Individual PE vs. Couples’ Cognitive-Behavioral Therapy for Combat-Related PTSD

Aug 18, 2010

The military family plays a much more complex role in a soldier’s life than simply “keeping the home fires burning.” In fact, family members play a significant role in how service members adjust in the aftermath of their combat experiences. Studies of veterans from previous wars have found that the presence of adequate social support following combat is one of the strongest predictors of successful adjustment, and the absence of such support is associated with the persistence of posttraumatic stress disorder (PTSD). Families often represent the chief source of support, so developing programs to assist military families in adjusting to deployment and providing support to the returning combatant is vital.

Unfortunately, the individuals most in need of family support may be least able to obtain it. Symptoms of PTSD, such as emotional numbing, irritability, and anhedonia, or the inability to experience pleasure in normally pleasurable acts, can push loved ones away and cause relationships to deteriorate. Studies reveal that both veterans and their partners report significant marital and family problems associated with veterans’ PTSD symptoms, including lower relationship satisfaction, less cohesive relationships, less emotional expression and intimacy in their relationships, and more conflict in the relationships. Studies also have found elevated levels of anger, hostility, conflict, and violence in the families of veterans with PTSD.

The interdependence of individual and family adjustment can lead to a negatively spiraling process. As individual distress and PTSD symptoms worsen, family difficulties are likely to increase, and as family difficulties increase, so does stress upon the individual. But this process does not have to be only negative; it also can work in a positive direction. When families are able to provide a safe, stable environment for the returning service members, they can help to promote a more positive adjustment process, and when service members are able to reach out and reconnect with family members, it can strengthen the family structure.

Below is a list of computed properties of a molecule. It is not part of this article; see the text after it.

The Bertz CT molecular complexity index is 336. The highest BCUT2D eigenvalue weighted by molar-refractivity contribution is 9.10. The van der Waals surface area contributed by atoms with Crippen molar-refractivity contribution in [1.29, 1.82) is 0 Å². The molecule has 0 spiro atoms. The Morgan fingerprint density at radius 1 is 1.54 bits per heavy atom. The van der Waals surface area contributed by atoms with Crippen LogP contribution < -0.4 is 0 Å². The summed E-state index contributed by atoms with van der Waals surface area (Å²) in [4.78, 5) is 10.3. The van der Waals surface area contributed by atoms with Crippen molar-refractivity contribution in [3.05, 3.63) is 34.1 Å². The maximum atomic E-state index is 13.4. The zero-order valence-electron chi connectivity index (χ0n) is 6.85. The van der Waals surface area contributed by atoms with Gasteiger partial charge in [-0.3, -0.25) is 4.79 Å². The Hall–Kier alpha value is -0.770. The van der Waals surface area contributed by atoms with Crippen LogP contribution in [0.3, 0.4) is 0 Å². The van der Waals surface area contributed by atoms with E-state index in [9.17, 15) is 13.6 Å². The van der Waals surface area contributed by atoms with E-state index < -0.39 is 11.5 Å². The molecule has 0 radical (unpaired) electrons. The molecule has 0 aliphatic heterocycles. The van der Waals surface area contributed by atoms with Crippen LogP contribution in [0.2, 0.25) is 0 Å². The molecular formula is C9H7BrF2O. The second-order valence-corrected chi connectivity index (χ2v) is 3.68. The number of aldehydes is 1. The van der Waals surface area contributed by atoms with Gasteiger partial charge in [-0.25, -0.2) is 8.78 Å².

Getting the family to help with treatment, and treatment to help the family

Several treatments have been proposed or developed to address the needs of families following trauma. Some focus on relieving family distress rather than focusing on a particular individual’s PTSD symptoms. Alternatively, other programs focus on the role of the partner and family members in helping the trauma survivor to recover from the symptoms arising from the trauma. These approaches are not mutually exclusive, and one recently developed program, Cognitive-Behavioral Couples Therapy (CBCT) for PTSD, includes techniques designed both to treat PTSD and to reduce relationship distress. This program has shown promising results in small, uncontrolled studies of combat veterans with chronic PTSD.

Now, under the direction of Candice Monson, PhD, of Canada’s Ryerson University, the STRONG STAR Consortium has designed a study to examine the efficacy of this treatment in a sample of active-duty military personnel who have recently returned from combat deployments. This randomized clinical trial compares traditional Prolonged Exposure therapy, which involves only the individual service member, to CBCT, which includes the service member’s partner. It also includes behavioral communication skills training in addition to psychoeducation and cognitive interventions based on Cognitive Processing Therapy. Because the CBCT protocol addresses both individual and couple-level distress, Dr. Monson expects to see greater improvement in couple functioning with this treatment as she explores the role that military spouses can play in PTSD treatment and recovery.